We have particularly fond memories of our time in Quito and Baños due to the company we kept for those few days. A few Australians from Perth ended up sharing the same hostel room as us and we kicked it off right away. We stayed in the beautiful town of Quito for a few days and then decided to take a bus together to the Ecuadorian adventure town called Baños, which ended up being one of our favorite towns of the entire trip. Crazy adventures soon ensued, including climbing a mountain, celebrating Australia Day, ice skating, hot springs, and waterfall visits. We even decided to make a little trip to the Amazon Rainforest...
Having gone to bed super early on our first night in Quito, we woke up early and grabbed breakfast with our new German friend, Marvin. We hadn't done much research about Quito and activities in the area, but Marvin suggested that we take the cable-car up to the Ruta del Rucu Pichincha, a mountain on the outskirts of Quito. Just as we were heading out, we asked our hostel roommate, Shannon, if she'd like to join us. "As long as I don't have to climb a lot," she said, "I just did a huge hike the other day." After the previous day's exhausting bike ride, we agreed that a casual ride up a in a cable-car would be a sufficient amount of work for us as well, so we took off in a taxi to the base of the mountain.
The ride up the mountain was breathtaking as the gigantic city of Quito slowly shrunk in the distance. Suddenly though, we entered into a forest of clouds and the city below completely disappeared under the dense fog. We exited the cable-car in disappointment that the fog blocked out the spectacular views, but Marvin shrugged it off and said, "Well, we do have a three-hour hike up the mountain to finish. The fog will clear away by then..." WHAT?!? We were totally unaware that this trip required a three hour hike UP the mountain. Despite being completely unprepared for this, we decided to set forth on the challenge and began our hike.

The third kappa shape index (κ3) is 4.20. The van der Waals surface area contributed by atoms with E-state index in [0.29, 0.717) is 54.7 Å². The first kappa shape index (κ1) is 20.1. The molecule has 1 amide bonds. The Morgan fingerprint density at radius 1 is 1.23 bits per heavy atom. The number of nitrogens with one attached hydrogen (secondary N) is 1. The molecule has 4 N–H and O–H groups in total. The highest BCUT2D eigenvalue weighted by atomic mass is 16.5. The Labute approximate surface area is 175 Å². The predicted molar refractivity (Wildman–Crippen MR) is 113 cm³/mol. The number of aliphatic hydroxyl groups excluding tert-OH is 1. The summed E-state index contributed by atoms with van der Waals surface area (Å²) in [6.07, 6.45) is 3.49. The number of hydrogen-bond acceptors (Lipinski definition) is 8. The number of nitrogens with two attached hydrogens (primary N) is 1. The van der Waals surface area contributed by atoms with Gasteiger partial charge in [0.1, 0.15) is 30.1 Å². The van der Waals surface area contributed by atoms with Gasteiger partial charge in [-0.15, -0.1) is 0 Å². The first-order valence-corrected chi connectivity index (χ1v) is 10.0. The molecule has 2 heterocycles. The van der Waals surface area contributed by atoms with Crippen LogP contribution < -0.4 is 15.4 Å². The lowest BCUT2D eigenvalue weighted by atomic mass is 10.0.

Cole and I completely underestimated the effects that altitude could have on one's body. It seemed that after about 10 minutes of climbing, the four of us got exhausted and needed to take a break. Physically, it may have been one of the hardest things that we've ever done. We were constantly out of breath and Cole even found that the higher we climbed, the more his knees began to hurt. After about two hours of climbing, both Shannon and Cole decided to take a break while Marvin and Adam continued to the top of the mountain.